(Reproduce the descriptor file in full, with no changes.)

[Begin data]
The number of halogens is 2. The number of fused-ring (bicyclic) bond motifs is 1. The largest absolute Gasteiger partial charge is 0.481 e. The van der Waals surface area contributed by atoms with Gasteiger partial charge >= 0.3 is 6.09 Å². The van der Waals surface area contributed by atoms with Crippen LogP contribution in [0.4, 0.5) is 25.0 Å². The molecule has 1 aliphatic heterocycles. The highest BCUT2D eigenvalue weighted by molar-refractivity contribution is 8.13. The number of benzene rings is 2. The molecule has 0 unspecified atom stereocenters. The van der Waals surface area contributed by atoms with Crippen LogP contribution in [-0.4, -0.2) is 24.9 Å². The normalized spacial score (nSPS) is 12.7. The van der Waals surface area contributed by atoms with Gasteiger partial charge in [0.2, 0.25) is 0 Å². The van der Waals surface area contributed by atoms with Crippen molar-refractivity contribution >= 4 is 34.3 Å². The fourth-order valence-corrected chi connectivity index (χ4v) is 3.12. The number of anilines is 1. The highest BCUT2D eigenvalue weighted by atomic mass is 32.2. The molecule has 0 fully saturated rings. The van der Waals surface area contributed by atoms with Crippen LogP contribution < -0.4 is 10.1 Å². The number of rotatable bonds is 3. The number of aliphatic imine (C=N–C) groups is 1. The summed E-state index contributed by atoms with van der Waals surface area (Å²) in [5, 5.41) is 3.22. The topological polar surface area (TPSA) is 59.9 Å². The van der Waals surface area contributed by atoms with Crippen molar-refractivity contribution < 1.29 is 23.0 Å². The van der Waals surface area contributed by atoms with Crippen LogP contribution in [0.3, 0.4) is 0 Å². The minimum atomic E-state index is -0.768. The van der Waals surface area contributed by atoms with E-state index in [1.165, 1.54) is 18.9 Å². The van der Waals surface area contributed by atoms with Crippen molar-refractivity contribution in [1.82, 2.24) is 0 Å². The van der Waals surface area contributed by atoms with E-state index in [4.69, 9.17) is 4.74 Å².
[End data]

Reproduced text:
The number of halogens is 2. The number of fused-ring (bicyclic) bond motifs is 1. The largest absolute Gasteiger partial charge is 0.481 e. The van der Waals surface area contributed by atoms with Gasteiger partial charge >= 0.3 is 6.09 Å². The van der Waals surface area contributed by atoms with Crippen LogP contribution in [0.4, 0.5) is 25.0 Å². The molecule has 1 aliphatic heterocycles. The highest BCUT2D eigenvalue weighted by molar-refractivity contribution is 8.13. The number of benzene rings is 2. The molecule has 0 unspecified atom stereocenters. The van der Waals surface area contributed by atoms with Crippen LogP contribution in [-0.4, -0.2) is 24.9 Å². The normalized spacial score (nSPS) is 12.7. The van der Waals surface area contributed by atoms with Gasteiger partial charge in [0.2, 0.25) is 0 Å². The van der Waals surface area contributed by atoms with Crippen molar-refractivity contribution >= 4 is 34.3 Å². The fourth-order valence-corrected chi connectivity index (χ4v) is 3.12. The number of anilines is 1. The highest BCUT2D eigenvalue weighted by atomic mass is 32.2. The molecule has 0 fully saturated rings. The van der Waals surface area contributed by atoms with Crippen LogP contribution < -0.4 is 10.1 Å². The number of rotatable bonds is 3. The number of aliphatic imine (C=N–C) groups is 1. The summed E-state index contributed by atoms with van der Waals surface area (Å²) in [5, 5.41) is 3.22. The topological polar surface area (TPSA) is 59.9 Å². The van der Waals surface area contributed by atoms with Crippen molar-refractivity contribution < 1.29 is 23.0 Å². The van der Waals surface area contributed by atoms with Crippen LogP contribution in [0.3, 0.4) is 0 Å². The minimum atomic E-state index is -0.768. The van der Waals surface area contributed by atoms with E-state index in [1.165, 1.54) is 18.9 Å². The van der Waals surface area contributed by atoms with Crippen molar-refractivity contribution in [1.82, 2.24) is 0 Å². The van der Waals surface area contributed by atoms with E-state index in [4.69, 9.17) is 4.74 Å².